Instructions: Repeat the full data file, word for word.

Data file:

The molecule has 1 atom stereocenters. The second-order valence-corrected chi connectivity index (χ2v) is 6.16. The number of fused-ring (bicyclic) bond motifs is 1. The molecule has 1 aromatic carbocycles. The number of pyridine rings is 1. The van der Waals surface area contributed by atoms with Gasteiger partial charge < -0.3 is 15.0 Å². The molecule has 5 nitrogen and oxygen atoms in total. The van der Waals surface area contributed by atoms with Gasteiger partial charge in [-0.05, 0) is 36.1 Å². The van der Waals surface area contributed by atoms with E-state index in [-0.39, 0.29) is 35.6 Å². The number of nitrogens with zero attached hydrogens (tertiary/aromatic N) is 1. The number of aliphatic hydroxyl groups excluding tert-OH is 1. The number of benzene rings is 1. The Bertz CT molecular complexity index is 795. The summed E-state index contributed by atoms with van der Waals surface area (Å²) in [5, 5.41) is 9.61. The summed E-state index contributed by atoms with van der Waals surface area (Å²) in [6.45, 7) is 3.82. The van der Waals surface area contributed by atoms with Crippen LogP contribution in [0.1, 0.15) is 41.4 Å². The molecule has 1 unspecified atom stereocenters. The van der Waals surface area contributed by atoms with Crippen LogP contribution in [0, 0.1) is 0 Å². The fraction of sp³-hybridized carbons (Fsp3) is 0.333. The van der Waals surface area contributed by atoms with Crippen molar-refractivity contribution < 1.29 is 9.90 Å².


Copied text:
The molecule has 1 atom stereocenters. The second-order valence-corrected chi connectivity index (χ2v) is 6.16. The number of fused-ring (bicyclic) bond motifs is 1. The molecule has 1 aromatic carbocycles. The number of pyridine rings is 1. The van der Waals surface area contributed by atoms with Gasteiger partial charge < -0.3 is 15.0 Å². The molecule has 5 nitrogen and oxygen atoms in total. The van der Waals surface area contributed by atoms with Gasteiger partial charge in [-0.05, 0) is 36.1 Å². The van der Waals surface area contributed by atoms with E-state index in [-0.39, 0.29) is 35.6 Å². The number of nitrogens with zero attached hydrogens (tertiary/aromatic N) is 1. The number of aliphatic hydroxyl groups excluding tert-OH is 1. The number of benzene rings is 1. The Bertz CT molecular complexity index is 795. The summed E-state index contributed by atoms with van der Waals surface area (Å²) in [5, 5.41) is 9.61. The summed E-state index contributed by atoms with van der Waals surface area (Å²) in [6.45, 7) is 3.82. The van der Waals surface area contributed by atoms with Crippen LogP contribution in [0.1, 0.15) is 41.4 Å². The molecule has 1 unspecified atom stereocenters. The van der Waals surface area contributed by atoms with Crippen LogP contribution in [0, 0.1) is 0 Å². The fraction of sp³-hybridized carbons (Fsp3) is 0.333. The van der Waals surface area contributed by atoms with Crippen molar-refractivity contribution < 1.29 is 9.90 Å².